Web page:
As a self-proclaimed vegan environmentalist, I’m being a fly on the wall of COP24, except that I’m not anywhere near the conference.
But thanks to the internet (and the people currently braving through the harsh Polish winter), I can get the information I need in the comfort of my home in tropical Malaysia.
In the midst of sifting through news, this particular article caught my attention:
Let’s see how environmentally friendly they are.
In accordance with the environmental policy of Poland’s Ministry of Environment, COP24 aims to:
- Promote sustainable transport
- Minimise the use of resources and raw materials
- Print ecologically
- Segregate waste for reuse, sorting and recycling
- Avoid the use of disposable products
- Decorate commercial rooms with reusable materials
- Minimise greenhouse gas emissions with the afforestation of about 700 ha of Poland’s area
That sounds fab.
They covered transportation, material items, natural resources, waste and afforestation.
What about this one other thing that we humans depend on: food?
How’s their catering like? Are they following the footsteps of Germany when hosting COP23 last year by catering “mostly vegetarian food and only certified fish and organic meat”?
Or are they one-upping Germany by offering fully vegan meals?
Via a 2-minute Google search, I’ve found what I wanted to know, thanks to the little birdies of EcoWatch.
Sadly, it’s not what I was hoping for.
Apparently, the main food court is serving twice as many meat-based dishes as plant-based dishes for the conference’s estimated 30,000 visitors during this 12-day conference.
A climate change conference talking about ways to cut greenhouse gas emissions and limit global temperatures to well below 2C is serving a lot of meat.
What a joke!
In case you’re not aware, methane which is a byproduct of animal agriculture has 85 times the global warming potential of CO2. So methane is a large contributor to rising temperatures.
Furthermore, animal agriculture is responsible for 18% of greenhouse gas emissions, more than the combined exhaust from all transportation.
To put into perspective, the meat-heavy menu at COP24 generates four times the amount of greenhouse gases and requires nine times more land and twice as much water than the plant-based dishes.
Basically, the impact of eating meat is HUGE.
They Want It The Hard Way
The delegates of the conference are racking their brains on how best they could lower carbon emissions and mitigate the impacts of climate change.
Fuel price increase and carbon tax have been implemented in countries like France, which sadly have resulted in a riot.
Talks on renewable and clean energy have been going on forever. While many developed countries have managed to adopt the technology as an alternative to coal, many still (especially the developing countries) are slow to switch to renewables mostly due to financial limitations.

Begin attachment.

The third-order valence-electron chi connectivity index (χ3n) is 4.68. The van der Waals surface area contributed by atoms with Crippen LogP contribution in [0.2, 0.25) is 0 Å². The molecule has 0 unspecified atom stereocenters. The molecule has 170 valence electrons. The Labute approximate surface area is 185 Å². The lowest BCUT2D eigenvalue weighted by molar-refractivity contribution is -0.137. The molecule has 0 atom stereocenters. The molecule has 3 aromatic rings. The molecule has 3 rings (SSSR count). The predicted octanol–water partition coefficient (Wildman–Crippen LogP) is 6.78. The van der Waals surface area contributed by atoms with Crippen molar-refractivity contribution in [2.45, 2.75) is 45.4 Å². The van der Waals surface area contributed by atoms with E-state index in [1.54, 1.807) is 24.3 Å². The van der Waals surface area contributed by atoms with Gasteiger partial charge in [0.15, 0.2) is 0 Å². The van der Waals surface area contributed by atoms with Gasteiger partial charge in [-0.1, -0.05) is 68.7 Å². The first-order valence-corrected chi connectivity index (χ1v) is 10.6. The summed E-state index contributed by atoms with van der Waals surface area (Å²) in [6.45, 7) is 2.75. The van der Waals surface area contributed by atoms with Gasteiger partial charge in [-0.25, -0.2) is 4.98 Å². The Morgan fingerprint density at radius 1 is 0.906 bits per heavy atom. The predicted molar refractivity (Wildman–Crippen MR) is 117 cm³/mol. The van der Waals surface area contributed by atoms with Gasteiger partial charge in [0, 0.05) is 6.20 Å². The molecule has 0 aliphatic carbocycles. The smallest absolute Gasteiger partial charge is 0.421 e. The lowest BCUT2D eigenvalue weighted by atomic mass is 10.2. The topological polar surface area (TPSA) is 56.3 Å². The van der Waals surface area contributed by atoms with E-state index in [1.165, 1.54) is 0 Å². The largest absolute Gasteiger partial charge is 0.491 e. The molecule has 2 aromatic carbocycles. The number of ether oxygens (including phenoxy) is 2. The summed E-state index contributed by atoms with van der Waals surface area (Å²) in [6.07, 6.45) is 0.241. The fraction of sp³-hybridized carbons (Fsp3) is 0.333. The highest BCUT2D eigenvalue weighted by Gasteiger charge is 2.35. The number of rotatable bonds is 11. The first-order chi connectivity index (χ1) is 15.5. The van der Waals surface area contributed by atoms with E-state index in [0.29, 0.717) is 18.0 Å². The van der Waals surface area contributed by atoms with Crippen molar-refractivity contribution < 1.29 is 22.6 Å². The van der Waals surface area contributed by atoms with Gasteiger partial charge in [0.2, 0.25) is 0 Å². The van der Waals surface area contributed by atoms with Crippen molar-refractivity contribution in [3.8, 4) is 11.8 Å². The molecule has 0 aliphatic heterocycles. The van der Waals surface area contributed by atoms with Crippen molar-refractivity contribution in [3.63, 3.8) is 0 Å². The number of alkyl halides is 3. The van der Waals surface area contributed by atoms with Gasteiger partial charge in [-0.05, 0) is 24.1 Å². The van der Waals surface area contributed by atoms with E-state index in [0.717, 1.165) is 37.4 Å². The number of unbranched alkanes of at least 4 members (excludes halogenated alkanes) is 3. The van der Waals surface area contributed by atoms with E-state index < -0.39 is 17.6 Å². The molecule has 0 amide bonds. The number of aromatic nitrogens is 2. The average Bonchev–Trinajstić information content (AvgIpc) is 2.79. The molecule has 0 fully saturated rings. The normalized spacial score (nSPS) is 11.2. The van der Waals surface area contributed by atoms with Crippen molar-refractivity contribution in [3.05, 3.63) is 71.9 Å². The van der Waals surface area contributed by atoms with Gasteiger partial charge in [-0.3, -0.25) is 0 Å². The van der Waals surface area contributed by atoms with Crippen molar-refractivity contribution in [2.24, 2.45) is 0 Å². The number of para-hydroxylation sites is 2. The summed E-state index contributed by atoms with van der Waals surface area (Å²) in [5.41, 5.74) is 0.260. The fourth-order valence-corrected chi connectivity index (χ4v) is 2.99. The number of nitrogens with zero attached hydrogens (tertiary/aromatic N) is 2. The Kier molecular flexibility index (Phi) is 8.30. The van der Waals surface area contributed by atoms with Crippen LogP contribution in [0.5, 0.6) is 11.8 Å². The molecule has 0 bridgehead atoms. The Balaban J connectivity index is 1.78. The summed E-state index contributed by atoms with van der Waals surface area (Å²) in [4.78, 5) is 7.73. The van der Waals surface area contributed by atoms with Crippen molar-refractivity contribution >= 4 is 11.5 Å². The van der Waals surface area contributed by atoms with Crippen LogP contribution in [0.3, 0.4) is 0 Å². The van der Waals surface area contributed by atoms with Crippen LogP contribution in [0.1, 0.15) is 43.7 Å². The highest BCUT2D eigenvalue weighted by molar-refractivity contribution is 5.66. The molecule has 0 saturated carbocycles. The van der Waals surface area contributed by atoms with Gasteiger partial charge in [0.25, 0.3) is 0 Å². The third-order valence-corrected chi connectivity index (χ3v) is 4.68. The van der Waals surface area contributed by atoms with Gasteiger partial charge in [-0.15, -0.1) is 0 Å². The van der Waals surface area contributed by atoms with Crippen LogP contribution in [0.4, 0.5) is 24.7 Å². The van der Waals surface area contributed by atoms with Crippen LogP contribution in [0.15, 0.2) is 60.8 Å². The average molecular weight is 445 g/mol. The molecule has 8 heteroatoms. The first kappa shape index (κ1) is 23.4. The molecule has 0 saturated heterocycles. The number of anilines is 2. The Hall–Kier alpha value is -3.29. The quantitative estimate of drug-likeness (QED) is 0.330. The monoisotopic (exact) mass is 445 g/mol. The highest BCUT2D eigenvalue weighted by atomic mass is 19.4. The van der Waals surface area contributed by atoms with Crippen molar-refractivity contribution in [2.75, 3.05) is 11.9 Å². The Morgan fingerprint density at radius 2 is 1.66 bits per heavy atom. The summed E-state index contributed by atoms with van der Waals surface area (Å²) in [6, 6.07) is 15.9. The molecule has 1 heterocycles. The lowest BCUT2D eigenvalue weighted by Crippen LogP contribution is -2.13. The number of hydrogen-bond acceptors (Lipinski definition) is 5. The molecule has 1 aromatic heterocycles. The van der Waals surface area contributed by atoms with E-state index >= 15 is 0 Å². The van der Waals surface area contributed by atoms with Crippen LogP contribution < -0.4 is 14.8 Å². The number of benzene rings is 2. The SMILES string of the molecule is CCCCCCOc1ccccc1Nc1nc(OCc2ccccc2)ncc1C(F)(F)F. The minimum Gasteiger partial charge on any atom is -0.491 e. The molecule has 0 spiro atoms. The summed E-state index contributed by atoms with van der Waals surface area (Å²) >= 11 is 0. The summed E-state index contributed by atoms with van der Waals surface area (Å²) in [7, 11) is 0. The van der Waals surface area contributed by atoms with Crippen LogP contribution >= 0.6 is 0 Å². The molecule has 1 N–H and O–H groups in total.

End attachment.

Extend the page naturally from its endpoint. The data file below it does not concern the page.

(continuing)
Yes, we can’t undermine the impact of fossil fuels on the environment, but we can no longer overlook the impact of animal agriculture on not only greenhouse gas emissions but also land use, deforestation and water consumption.
If we are really serious about reaching the climate goal of 2C or the more ambitious 1.5C above pre-industrial levels, then we should change our lifestyles by going meatless not just on Mondays but every day.
By continuing our current meat consumption habit, we are supporting the global livestock sector that would use up almost half of the greenhouse gas emissions budget allowed by 2030. If this finding doesn’t sway politicians or financial investors, then I don’t know what will.
And if we can’t make the simple enough choice of plant-based foods over meat, then more effort is needed to reduce GHG emissions from other sectors.
I mean, would you do it the easy way or the hard way?
First, Talk About It
While there have been discussions on food security, talks on animal agriculture are scarce.
The numerous scientific reports on the impacts of animal agriculture on the environment need to be discussed on an international platform such as the UNFCCC and the solutions to gradually reduce such practice need to be included in the Paris Agreement rulebook.
Then, Walk the Talk
The bottom-up approach of us citizens refusing meat does work but it only means a slow progress.
With the urgency of fighting climate change, and with the scientific facts already presented, world leaders need to actively advocate for a vegan diet. I understand that politicians may be afraid of offending the people, what with food being an emotional and habitual practice, but we are practically at war with climate change and so this desperate time calls for desperate measures.
Call to Action
I know that many who are at COP24 or are following the progress of the climate change talks, or even those who enjoy the company of nature, may call themselves environmentalists.
In addition to the practices of conservation, eliminating plastic consumption and reducing waste, I beseech the so-called environmentalists, as well as anyone with rational minds and love for Mother Nature, to also adopt a vegan diet immediately.